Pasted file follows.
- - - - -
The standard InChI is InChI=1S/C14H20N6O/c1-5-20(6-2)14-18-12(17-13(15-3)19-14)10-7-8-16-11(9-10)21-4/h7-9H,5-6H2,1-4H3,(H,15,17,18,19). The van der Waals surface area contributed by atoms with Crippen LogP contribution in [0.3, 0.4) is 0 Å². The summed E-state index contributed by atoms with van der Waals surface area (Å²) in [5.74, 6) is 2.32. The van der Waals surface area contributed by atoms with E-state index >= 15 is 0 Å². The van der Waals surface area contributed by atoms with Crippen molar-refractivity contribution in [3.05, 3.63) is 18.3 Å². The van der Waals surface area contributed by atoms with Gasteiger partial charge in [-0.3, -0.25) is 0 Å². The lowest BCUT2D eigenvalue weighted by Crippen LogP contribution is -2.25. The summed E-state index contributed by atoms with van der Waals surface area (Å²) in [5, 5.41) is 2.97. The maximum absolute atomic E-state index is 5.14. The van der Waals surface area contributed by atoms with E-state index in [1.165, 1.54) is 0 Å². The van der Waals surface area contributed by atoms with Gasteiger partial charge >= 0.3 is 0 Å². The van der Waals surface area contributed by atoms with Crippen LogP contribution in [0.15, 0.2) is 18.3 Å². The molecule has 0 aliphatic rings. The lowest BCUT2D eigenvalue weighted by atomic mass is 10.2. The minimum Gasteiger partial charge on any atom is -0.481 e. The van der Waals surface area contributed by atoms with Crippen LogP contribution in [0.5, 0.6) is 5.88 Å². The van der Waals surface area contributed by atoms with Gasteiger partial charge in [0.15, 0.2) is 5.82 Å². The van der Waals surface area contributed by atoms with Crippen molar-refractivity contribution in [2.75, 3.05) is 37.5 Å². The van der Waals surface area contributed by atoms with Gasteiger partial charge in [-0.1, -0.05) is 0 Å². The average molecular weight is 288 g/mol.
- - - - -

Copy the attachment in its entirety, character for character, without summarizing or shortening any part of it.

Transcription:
The standard InChI is InChI=1S/C14H20N6O/c1-5-20(6-2)14-18-12(17-13(15-3)19-14)10-7-8-16-11(9-10)21-4/h7-9H,5-6H2,1-4H3,(H,15,17,18,19). The van der Waals surface area contributed by atoms with Crippen LogP contribution in [0.3, 0.4) is 0 Å². The summed E-state index contributed by atoms with van der Waals surface area (Å²) in [5.74, 6) is 2.32. The van der Waals surface area contributed by atoms with E-state index >= 15 is 0 Å². The van der Waals surface area contributed by atoms with Crippen molar-refractivity contribution in [3.05, 3.63) is 18.3 Å². The van der Waals surface area contributed by atoms with Gasteiger partial charge in [-0.3, -0.25) is 0 Å². The lowest BCUT2D eigenvalue weighted by Crippen LogP contribution is -2.25. The summed E-state index contributed by atoms with van der Waals surface area (Å²) in [5, 5.41) is 2.97. The maximum absolute atomic E-state index is 5.14. The van der Waals surface area contributed by atoms with E-state index in [1.165, 1.54) is 0 Å². The van der Waals surface area contributed by atoms with Gasteiger partial charge >= 0.3 is 0 Å². The van der Waals surface area contributed by atoms with Crippen LogP contribution in [0.15, 0.2) is 18.3 Å². The molecule has 0 aliphatic rings. The lowest BCUT2D eigenvalue weighted by atomic mass is 10.2. The minimum Gasteiger partial charge on any atom is -0.481 e. The van der Waals surface area contributed by atoms with Crippen LogP contribution in [0.5, 0.6) is 5.88 Å². The van der Waals surface area contributed by atoms with Gasteiger partial charge in [0.15, 0.2) is 5.82 Å². The van der Waals surface area contributed by atoms with Crippen molar-refractivity contribution in [2.75, 3.05) is 37.5 Å². The van der Waals surface area contributed by atoms with Gasteiger partial charge in [-0.1, -0.05) is 0 Å². The average molecular weight is 288 g/mol.